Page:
Color and Shape Recognition in Monarch Butterflies
Although most insect learning focuses on bees, Dr. Weiss and colleagues have noted that Lepidoptera are also capable learners, especially in terms of matching colors with a food reward. In this study, we asked whether Monarch butterflies (Danaus plexippus) could learn to associate a compound stimulus for a food reward. In this case, we examined two visual cues: color and shape. We found that color was a more salient cue than shape in terms of foraging. However, D. plexippus could learn floral shapes, independent of color. Therefore, our study suggests that Monarchs are capable of combining multiple floral cues in order to forage successfully.
Color Learning in Cabbage White Butterflies
In this study, we sought to determine whether or not Pieris rapae (Cabbage White) butterflies could distinguish between colors for a food reward. In conjunction with master’s student Lillian Power, we determined that P. rapae was indeed capable of learning to recognize colors for a food reward, but were not as proficient as D. plexippus used in a similar study. Our results suggest that learning within Lepidoptera may exist on a spectrum, as some species are better at learning colors (an extremely salient floral cue) than others.
Host Recognition in an Oribatid Mite
Mochloribatula texana is a species of oribatid mite that was until recently only documented in Texas. M. texana lives under two species of host lichen, Flavoparmelia caperata and Parmotrema eurysacum. Following the discovery of M. texana on the campus of Georgetown University, Michael Wytock and I extracted secondary metabolites of the lichens in an acetone rinse in order to determine the foraging cues used by the mites. M. texana preferred F. caperata over P. eurysacum. Additionally, we found that the mites preferred paper soaked in the secondary metabolites that originated from F. caperata, which suggests that M. texana seeks out its host lichen using chemical cues. Textures of the lichen did not appear to have an effect on the choices made by M. texana. We also found that M. texana is sensitive to light, meaning that the species will specifically seek out dark places. Therefore, we were able to determine that host recognition in M. texana is most likely driven by a combination of chemical cues and photoreception.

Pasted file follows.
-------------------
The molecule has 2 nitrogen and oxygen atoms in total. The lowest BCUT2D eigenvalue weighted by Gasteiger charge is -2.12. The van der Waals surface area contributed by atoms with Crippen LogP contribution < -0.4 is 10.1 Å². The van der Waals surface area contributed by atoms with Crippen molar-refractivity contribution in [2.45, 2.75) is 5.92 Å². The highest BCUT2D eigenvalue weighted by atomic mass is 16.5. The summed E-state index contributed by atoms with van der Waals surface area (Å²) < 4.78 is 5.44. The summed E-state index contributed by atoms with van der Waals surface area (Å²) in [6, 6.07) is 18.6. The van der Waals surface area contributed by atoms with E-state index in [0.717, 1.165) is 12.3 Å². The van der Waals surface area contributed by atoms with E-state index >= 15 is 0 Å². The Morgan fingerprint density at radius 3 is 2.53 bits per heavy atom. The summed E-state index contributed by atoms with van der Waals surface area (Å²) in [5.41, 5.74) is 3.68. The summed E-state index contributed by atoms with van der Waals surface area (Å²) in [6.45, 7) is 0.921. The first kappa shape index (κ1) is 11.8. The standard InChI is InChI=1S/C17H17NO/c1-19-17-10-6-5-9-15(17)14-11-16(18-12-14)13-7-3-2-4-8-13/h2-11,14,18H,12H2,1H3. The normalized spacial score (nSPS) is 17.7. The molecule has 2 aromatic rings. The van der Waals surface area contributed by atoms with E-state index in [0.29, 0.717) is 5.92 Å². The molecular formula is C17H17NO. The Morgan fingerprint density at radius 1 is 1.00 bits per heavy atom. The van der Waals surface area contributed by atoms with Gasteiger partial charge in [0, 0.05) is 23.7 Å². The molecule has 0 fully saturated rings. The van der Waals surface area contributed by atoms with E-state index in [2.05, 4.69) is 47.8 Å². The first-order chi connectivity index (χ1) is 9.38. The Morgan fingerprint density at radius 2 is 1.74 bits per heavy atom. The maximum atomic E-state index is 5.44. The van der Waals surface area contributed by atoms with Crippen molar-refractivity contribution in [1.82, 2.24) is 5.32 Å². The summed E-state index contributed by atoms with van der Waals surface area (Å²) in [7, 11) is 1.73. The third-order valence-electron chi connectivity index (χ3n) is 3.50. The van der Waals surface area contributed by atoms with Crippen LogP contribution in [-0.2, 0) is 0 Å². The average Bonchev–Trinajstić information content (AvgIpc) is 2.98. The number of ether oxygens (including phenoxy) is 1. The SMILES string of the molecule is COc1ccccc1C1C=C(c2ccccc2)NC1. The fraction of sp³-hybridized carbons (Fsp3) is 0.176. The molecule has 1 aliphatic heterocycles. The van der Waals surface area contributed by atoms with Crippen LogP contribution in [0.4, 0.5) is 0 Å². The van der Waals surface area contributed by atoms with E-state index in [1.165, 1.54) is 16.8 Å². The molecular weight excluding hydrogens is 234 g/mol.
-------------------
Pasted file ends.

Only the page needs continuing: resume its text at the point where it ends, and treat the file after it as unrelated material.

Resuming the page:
Larval Host Plant Selection and its Consequences
Senior Thesis- Undergraduate
Epargyreus clarus (Silver-spotted Skipper) (Hesperiidae) is a native North American skipper that feeds on multiple species within the Fabaceae family. Normally, larvae will feed on a single host for most of their lives. Yet, in some cases, larvae are forced to switch hosts. If a larva is forced to switch, do they have preferences for certain hosts, and how will their choices subsequently affect their growth? E. clarus larvae do have preferences for certain hosts, and display both an innate preference for Robinia pseudoacacia, and showing induced preferences for the hosts that they were raised on. Interestingly, preferences for host plants also appear to be correlated to larval performance, as E. clarus larvae spend less time developing and weigh more as pupae when raised on R. pseudoacacia. Additionally, when larvae are forced to switch hosts late in larval life, their growth is subsequently affected. Individuals raised on a good quality host plant in the last instar were able to match growth rates of individuals raised on the same host for the entirety of their larval lifespan. However, individuals switched to a poor quality host plant at the last instar matched growth rates of individuals raised on the poor quality host for the entirety of their larval lifespan. The data suggest larval preferences can have important effects on individual growth, and can therefore influence community dynamics.
Dynamics of Endosymbiotic Infections in a Linyphiid Spider
Maternally-inherited bacterial symbionts are capable of creating a wide array of reproductive manipulations within their hosts. Mermessus fradeorum, a native Linyphiid spider, often hosts multiple bacteria which can cause feminization of males as well as cytoplasmic incompatibility. Using 16S metagenomic sequencing, we determined that up to 5 different strains of bacteria could be responsible for reproductive manipulations witnessed in M. fradeorum. In particular, a strain of Rickettsiella appears to cause cytoplasmic incompatibility (a conditional sterility phenotype) in M. fradeorum, which has been not documented previously in arthropods. Additionally, field surveys were completed in order to determine the extent and diversity of endosymbiotic infections in M. fradeorum of regional populations found in central Kentucky. For further details, please see my thesis.